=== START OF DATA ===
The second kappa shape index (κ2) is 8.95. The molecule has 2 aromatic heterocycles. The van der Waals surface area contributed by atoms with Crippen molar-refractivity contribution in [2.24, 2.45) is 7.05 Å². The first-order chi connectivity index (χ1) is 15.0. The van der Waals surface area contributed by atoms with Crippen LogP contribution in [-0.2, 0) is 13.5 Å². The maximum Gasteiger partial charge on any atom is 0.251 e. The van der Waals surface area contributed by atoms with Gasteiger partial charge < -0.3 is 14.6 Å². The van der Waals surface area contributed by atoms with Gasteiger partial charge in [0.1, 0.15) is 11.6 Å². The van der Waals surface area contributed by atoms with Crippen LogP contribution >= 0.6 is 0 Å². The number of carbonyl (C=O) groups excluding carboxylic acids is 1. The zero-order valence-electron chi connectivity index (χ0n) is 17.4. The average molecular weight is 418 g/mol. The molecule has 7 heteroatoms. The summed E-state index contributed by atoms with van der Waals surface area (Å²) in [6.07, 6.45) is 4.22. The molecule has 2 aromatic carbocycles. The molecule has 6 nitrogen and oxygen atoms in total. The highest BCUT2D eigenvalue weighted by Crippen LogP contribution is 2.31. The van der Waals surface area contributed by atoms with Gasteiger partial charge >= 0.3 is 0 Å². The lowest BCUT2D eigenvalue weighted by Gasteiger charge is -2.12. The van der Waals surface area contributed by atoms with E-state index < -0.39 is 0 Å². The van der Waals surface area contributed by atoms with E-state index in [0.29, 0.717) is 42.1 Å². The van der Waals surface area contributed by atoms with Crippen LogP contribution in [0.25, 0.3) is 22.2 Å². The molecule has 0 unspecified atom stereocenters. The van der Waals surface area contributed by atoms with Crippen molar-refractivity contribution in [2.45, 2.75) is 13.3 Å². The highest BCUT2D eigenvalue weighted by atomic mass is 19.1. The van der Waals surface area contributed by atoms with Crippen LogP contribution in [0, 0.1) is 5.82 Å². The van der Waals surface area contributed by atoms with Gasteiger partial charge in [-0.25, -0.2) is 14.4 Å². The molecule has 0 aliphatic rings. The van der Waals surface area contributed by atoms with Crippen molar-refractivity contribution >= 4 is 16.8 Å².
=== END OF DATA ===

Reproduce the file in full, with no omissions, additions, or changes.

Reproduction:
The second kappa shape index (κ2) is 8.95. The molecule has 2 aromatic heterocycles. The van der Waals surface area contributed by atoms with Crippen molar-refractivity contribution in [2.24, 2.45) is 7.05 Å². The first-order chi connectivity index (χ1) is 15.0. The van der Waals surface area contributed by atoms with Crippen LogP contribution in [-0.2, 0) is 13.5 Å². The maximum Gasteiger partial charge on any atom is 0.251 e. The van der Waals surface area contributed by atoms with Gasteiger partial charge < -0.3 is 14.6 Å². The van der Waals surface area contributed by atoms with Gasteiger partial charge in [0.1, 0.15) is 11.6 Å². The van der Waals surface area contributed by atoms with Crippen LogP contribution >= 0.6 is 0 Å². The number of carbonyl (C=O) groups excluding carboxylic acids is 1. The zero-order valence-electron chi connectivity index (χ0n) is 17.4. The average molecular weight is 418 g/mol. The molecule has 7 heteroatoms. The summed E-state index contributed by atoms with van der Waals surface area (Å²) in [6.07, 6.45) is 4.22. The molecule has 2 aromatic carbocycles. The molecule has 6 nitrogen and oxygen atoms in total. The highest BCUT2D eigenvalue weighted by Crippen LogP contribution is 2.31. The van der Waals surface area contributed by atoms with Gasteiger partial charge >= 0.3 is 0 Å². The lowest BCUT2D eigenvalue weighted by Gasteiger charge is -2.12. The van der Waals surface area contributed by atoms with E-state index < -0.39 is 0 Å². The van der Waals surface area contributed by atoms with E-state index in [0.29, 0.717) is 42.1 Å². The van der Waals surface area contributed by atoms with Crippen LogP contribution in [0.25, 0.3) is 22.2 Å². The molecule has 0 unspecified atom stereocenters. The van der Waals surface area contributed by atoms with Crippen molar-refractivity contribution in [2.45, 2.75) is 13.3 Å². The highest BCUT2D eigenvalue weighted by atomic mass is 19.1. The van der Waals surface area contributed by atoms with Crippen LogP contribution in [0, 0.1) is 5.82 Å². The van der Waals surface area contributed by atoms with Gasteiger partial charge in [-0.25, -0.2) is 14.4 Å². The molecule has 0 aliphatic rings. The van der Waals surface area contributed by atoms with Crippen molar-refractivity contribution >= 4 is 16.8 Å².